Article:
Medicare hospital fund extended 12 years

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But the projection depends on ‘significant savings’ in health care in coming years

By Associated Press

WASHINGTON (AP) — The annual checkup of the government’s big benefit programs for the elderly show that the Obama administration’s sweeping health care overhaul will extend the life of the Medicare hospital insurance fund by 12 years.

But officials cautioned Thursday that the dramatic gain, reflected in the annual trustees report for Medicare and Social Security, will depend on achieving significant savings in health care in coming years.

The report found that the Medicare Hospital trust fund will not be exhausted until 2029, 12 years longer than officials estimated last year.

That improvement was credited to the cost savings that will occur with the passage earlier this year of the controversial health care reform package.

The trustees said, however, that the country’s recession had made the outlook for the Social Security trust fund worse in the near term, however.

They said the Social Security program is projected to pay out more in benefits than it collects in taxes for the first time this year and next year.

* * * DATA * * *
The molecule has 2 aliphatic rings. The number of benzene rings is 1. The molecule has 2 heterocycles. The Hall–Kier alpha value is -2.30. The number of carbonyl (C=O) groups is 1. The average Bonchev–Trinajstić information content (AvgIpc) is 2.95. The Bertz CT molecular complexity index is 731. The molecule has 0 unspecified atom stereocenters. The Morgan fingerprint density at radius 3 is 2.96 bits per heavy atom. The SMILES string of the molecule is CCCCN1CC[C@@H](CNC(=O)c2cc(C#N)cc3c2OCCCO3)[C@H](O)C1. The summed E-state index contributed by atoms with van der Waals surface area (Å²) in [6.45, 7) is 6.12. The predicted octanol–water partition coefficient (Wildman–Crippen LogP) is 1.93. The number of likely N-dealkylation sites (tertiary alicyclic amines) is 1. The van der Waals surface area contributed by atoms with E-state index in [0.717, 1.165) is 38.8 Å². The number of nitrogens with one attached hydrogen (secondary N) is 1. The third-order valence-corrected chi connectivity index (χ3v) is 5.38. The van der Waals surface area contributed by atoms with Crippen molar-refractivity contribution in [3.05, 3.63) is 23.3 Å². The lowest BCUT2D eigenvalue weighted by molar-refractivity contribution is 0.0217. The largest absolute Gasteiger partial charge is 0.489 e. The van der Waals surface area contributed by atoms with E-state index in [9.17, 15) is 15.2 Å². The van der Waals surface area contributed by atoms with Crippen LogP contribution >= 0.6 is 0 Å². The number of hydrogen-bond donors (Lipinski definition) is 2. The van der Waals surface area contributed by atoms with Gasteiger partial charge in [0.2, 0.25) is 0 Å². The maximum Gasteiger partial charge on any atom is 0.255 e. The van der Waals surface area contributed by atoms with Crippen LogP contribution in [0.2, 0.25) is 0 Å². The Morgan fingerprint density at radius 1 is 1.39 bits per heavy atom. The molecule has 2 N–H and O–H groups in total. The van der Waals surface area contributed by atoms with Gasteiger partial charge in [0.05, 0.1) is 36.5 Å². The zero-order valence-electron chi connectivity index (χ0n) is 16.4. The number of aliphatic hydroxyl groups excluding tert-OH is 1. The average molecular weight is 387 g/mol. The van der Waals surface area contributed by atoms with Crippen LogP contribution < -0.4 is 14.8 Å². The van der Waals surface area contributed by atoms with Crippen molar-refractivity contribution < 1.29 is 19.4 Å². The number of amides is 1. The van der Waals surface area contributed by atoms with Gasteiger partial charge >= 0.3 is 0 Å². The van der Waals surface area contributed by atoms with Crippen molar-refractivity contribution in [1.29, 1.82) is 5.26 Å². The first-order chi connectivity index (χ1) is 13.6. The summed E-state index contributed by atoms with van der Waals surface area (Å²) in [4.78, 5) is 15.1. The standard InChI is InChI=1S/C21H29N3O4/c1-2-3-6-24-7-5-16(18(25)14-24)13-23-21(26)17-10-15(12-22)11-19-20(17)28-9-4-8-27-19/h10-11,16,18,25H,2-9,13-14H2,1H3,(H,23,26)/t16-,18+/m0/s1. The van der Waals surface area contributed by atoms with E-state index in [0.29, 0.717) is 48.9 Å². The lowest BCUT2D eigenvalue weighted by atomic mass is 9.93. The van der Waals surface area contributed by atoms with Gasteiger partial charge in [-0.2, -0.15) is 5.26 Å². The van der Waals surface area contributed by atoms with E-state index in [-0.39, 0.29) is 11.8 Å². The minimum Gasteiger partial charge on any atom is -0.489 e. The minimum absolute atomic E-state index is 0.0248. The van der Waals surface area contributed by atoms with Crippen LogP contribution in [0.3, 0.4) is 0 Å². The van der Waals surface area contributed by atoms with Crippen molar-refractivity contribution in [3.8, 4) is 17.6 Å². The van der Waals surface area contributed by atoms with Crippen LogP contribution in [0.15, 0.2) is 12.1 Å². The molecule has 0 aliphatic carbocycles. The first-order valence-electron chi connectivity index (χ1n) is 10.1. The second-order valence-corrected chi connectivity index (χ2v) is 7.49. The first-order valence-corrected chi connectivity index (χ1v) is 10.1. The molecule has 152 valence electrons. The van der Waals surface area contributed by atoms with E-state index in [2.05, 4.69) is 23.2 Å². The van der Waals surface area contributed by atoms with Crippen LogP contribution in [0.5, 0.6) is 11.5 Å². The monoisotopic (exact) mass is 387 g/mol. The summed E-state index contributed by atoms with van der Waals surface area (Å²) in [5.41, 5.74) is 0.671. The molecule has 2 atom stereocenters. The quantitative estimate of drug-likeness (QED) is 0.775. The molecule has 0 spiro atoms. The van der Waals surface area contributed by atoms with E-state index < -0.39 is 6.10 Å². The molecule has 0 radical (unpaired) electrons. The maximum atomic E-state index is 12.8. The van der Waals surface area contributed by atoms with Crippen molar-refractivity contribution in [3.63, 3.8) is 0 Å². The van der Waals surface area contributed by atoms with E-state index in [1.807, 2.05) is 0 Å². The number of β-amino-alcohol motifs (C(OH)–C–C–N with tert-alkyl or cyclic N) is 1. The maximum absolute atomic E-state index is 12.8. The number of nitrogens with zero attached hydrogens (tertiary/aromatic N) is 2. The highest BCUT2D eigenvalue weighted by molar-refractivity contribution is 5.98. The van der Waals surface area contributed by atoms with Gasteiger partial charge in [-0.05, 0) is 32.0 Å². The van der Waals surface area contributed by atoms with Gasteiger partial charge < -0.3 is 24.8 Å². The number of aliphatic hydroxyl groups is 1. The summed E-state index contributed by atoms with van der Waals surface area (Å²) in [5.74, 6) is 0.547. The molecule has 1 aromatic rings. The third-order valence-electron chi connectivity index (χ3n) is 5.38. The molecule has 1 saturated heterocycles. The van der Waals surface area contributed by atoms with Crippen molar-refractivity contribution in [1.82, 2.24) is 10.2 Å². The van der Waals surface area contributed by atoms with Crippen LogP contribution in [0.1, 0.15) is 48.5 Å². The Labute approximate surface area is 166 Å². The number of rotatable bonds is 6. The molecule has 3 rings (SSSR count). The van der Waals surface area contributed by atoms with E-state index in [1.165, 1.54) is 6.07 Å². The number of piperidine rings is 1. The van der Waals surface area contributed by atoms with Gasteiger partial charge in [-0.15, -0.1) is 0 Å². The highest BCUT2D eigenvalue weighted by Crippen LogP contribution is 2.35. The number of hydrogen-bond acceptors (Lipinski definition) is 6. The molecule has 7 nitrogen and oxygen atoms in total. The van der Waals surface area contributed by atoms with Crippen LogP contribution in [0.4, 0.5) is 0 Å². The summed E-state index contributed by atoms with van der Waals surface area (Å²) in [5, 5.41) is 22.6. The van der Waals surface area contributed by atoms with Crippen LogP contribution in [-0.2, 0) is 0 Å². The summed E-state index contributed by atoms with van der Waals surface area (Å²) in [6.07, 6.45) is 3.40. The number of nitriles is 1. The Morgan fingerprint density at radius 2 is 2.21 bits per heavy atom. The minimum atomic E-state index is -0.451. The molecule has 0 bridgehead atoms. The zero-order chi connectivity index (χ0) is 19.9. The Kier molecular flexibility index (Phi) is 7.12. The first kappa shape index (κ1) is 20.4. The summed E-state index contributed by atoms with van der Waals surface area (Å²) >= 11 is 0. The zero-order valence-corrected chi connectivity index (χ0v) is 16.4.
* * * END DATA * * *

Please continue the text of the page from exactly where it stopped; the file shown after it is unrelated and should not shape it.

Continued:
The Social Security trust fund is expected to be exhausted in 2037, the same date as in last year’s report.

The report noted that achieving the health care savings needed to extend the life of the Medicare trust fund “may prove difficult and will probably require that payment and health care delivery systems be made more efficient than they are currently.”

The administration delayed issuance of the trustees report, which normally comes out in the spring, in order to recalculate projected spending estimates based on the changes the new health care law brought about or will bring about in the future.

Treasury Secretary Timothy Geithner, the head of the trustees panel, said that while the new report showed “very positive developments” from the new health care law it also underscored “that we must continue to make progress addressing the financing challenges” facing both Medicare and Social Security.

The trustees report also said that Social Security pension and disability payments will exceed revenues for this year and 2011, reflecting a deep recession which has knocked millions of people off payrolls, which means they are not making Social Security payments.

The report said the program would return to the black in 2012 through 2014 but that benefit payments will again exceed tax collections in 2015.

For every year after 2015, the report projects that Social Security will be paying out more than it receives in tax collections under the impact of the retirements of 78 million baby boomers.